Physically the bone has healed well with no signs of necrosis or arthritis(two xrays so far).I had problems bending the affected leg at the hip and could not put my sock on or cut my nails until this month when things have finally started getting better in this respect.I get the occasional ache over the operation site which goes away with exercise,which my chiropractor suggests is muscle inflamation as it rubs over the screws and plate.Bottom line is that this is a major injury which will take a long time to heal.I also think that I was lucky in that my bone did not fracture right through which means that my leg is the correct length and there was still a blood supply to the femur after the accident.

Good luck with your recovery.

Jos Ann
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Re: Cannulated Screw hip repair

Postby Jos Ann » 2 Aug 2019, 11:33pm

I am Jos A nn and I m 47 yrs old. I had a fall 5 months ago and was operated on the same day. 3 cannulated screws were inseted in my hip to repair the fracture. I was non weigh bearing for 3 and a half months as I had a bit of dislocation and the surgeon told me to not bear any weigh. Finally after my last visit and xray the surgeon told me that fracture is healing well and to start weigh bearing with physio. The physiotherapist told me I I m doing fine and 10 days ago I started using only one crutch.Now the problem is that when i am finding it hard when i stand up from a sitting position. I feel that my injured leg is extremly heavy. I have to make a huge effort when i take the first few steps after the sitting position. Then it is ok, afterwards i walk jusr fine with one crutch. Has someone experienced the same thing pls as I am worrying.I would like to hear if someone had the same experience and share it.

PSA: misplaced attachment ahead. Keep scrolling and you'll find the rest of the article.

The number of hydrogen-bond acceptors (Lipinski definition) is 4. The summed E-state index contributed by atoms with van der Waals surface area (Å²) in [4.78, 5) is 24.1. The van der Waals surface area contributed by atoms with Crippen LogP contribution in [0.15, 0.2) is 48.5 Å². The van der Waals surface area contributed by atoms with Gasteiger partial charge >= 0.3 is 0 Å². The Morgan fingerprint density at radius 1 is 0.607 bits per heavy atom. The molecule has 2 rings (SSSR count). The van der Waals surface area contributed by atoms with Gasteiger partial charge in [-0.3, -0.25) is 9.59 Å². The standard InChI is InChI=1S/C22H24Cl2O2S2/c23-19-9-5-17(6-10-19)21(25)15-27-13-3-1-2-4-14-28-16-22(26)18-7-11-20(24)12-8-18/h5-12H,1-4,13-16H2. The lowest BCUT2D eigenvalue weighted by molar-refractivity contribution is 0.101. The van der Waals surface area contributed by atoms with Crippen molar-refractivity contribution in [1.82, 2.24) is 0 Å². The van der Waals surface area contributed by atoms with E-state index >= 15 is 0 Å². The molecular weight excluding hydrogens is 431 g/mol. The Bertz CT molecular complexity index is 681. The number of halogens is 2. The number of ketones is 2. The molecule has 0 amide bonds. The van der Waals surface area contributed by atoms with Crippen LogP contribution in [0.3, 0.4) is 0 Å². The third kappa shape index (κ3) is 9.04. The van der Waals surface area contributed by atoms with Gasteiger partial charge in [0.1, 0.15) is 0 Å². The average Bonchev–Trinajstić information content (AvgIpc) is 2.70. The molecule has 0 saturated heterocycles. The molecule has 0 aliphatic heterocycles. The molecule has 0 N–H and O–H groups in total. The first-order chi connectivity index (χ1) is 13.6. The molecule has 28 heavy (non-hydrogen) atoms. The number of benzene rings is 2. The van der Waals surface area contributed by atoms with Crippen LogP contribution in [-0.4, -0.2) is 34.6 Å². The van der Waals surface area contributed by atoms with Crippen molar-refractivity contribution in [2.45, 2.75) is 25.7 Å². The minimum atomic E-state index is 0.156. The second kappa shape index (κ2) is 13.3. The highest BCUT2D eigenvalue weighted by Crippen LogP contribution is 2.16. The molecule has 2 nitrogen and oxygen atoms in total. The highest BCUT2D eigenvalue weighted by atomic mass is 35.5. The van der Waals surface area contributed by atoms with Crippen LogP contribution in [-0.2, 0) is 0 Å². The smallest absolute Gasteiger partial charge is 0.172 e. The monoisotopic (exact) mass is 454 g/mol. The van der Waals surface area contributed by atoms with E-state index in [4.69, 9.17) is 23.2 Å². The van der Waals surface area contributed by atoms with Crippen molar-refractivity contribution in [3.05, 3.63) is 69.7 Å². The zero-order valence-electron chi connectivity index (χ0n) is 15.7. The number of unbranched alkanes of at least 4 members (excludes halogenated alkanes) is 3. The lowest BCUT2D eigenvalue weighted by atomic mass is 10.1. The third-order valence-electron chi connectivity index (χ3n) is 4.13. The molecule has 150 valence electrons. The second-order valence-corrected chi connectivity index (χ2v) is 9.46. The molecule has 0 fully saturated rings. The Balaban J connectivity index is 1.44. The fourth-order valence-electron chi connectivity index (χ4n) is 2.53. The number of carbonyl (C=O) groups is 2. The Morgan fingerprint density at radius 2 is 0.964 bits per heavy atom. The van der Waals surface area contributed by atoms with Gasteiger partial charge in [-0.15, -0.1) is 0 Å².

I would also like to have the screws removed once the fracture is completely healed as I find discomfort while sleeping and make certain movements. Hope all of you are bettter now.

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Re: Cannulated Screw hip repair

Postby devonboy » 4 Aug 2019, 9:11am

Sounds a little like my experience.Sitting down for so long is not natural and you lose muscular strength and tone which translates into weakness as you try to get moving.

It all resolves with time and effort,since getting on my trike last August and buying my MTB in January my bike computer is telling me that I am coming up to 3000 miles split between the two.Currently bouncing like an Easter Bunny and feeling good.

I am also going to be requesting screw removal as I do still feel an ache over the operation site after a period of inactivity which goes away when I start cycling,suggesting inflammation caused by the muscle rubbing on the hardware.

Good luck